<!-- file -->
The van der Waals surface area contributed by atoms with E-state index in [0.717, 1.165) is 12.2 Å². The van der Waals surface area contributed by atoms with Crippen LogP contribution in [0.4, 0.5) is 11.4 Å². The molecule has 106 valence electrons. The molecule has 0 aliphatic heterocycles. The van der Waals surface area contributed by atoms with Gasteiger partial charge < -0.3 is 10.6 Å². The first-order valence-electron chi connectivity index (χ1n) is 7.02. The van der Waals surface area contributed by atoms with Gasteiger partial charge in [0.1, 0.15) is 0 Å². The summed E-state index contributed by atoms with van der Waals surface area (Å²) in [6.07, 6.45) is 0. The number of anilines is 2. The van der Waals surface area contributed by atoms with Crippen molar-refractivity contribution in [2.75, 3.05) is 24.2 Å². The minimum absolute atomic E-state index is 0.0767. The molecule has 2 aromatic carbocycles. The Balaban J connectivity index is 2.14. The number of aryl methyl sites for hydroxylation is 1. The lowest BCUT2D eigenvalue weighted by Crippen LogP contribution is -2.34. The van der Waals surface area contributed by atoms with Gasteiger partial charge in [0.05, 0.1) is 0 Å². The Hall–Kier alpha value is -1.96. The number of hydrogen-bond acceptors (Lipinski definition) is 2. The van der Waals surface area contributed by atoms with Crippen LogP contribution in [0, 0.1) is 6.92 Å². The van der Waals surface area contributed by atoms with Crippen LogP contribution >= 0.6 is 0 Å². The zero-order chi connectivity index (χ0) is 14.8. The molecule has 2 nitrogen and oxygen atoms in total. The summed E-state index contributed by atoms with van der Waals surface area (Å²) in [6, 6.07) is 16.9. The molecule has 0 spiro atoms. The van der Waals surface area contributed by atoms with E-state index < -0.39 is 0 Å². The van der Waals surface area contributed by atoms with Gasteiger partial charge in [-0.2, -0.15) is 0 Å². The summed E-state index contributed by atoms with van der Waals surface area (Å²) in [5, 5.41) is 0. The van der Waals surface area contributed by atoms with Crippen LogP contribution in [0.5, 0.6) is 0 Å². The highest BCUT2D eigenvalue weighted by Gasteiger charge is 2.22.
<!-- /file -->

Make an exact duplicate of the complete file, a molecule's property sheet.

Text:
The van der Waals surface area contributed by atoms with E-state index in [0.717, 1.165) is 12.2 Å². The van der Waals surface area contributed by atoms with Crippen LogP contribution in [0.4, 0.5) is 11.4 Å². The molecule has 106 valence electrons. The molecule has 0 aliphatic heterocycles. The van der Waals surface area contributed by atoms with Gasteiger partial charge < -0.3 is 10.6 Å². The first-order valence-electron chi connectivity index (χ1n) is 7.02. The van der Waals surface area contributed by atoms with Gasteiger partial charge in [0.1, 0.15) is 0 Å². The summed E-state index contributed by atoms with van der Waals surface area (Å²) in [6.07, 6.45) is 0. The number of anilines is 2. The van der Waals surface area contributed by atoms with Crippen molar-refractivity contribution in [2.75, 3.05) is 24.2 Å². The minimum absolute atomic E-state index is 0.0767. The molecule has 2 aromatic carbocycles. The Balaban J connectivity index is 2.14. The number of aryl methyl sites for hydroxylation is 1. The lowest BCUT2D eigenvalue weighted by Crippen LogP contribution is -2.34. The van der Waals surface area contributed by atoms with Gasteiger partial charge in [0.05, 0.1) is 0 Å². The Hall–Kier alpha value is -1.96. The number of hydrogen-bond acceptors (Lipinski definition) is 2. The van der Waals surface area contributed by atoms with Crippen LogP contribution in [0, 0.1) is 6.92 Å². The van der Waals surface area contributed by atoms with Crippen LogP contribution >= 0.6 is 0 Å². The zero-order chi connectivity index (χ0) is 14.8. The molecule has 2 nitrogen and oxygen atoms in total. The summed E-state index contributed by atoms with van der Waals surface area (Å²) in [6, 6.07) is 16.9. The molecule has 0 spiro atoms. The van der Waals surface area contributed by atoms with E-state index < -0.39 is 0 Å². The van der Waals surface area contributed by atoms with Gasteiger partial charge in [-0.2, -0.15) is 0 Å². The summed E-state index contributed by atoms with van der Waals surface area (Å²) in [5, 5.41) is 0. The van der Waals surface area contributed by atoms with Crippen LogP contribution in [0.5, 0.6) is 0 Å². The highest BCUT2D eigenvalue weighted by Gasteiger charge is 2.22.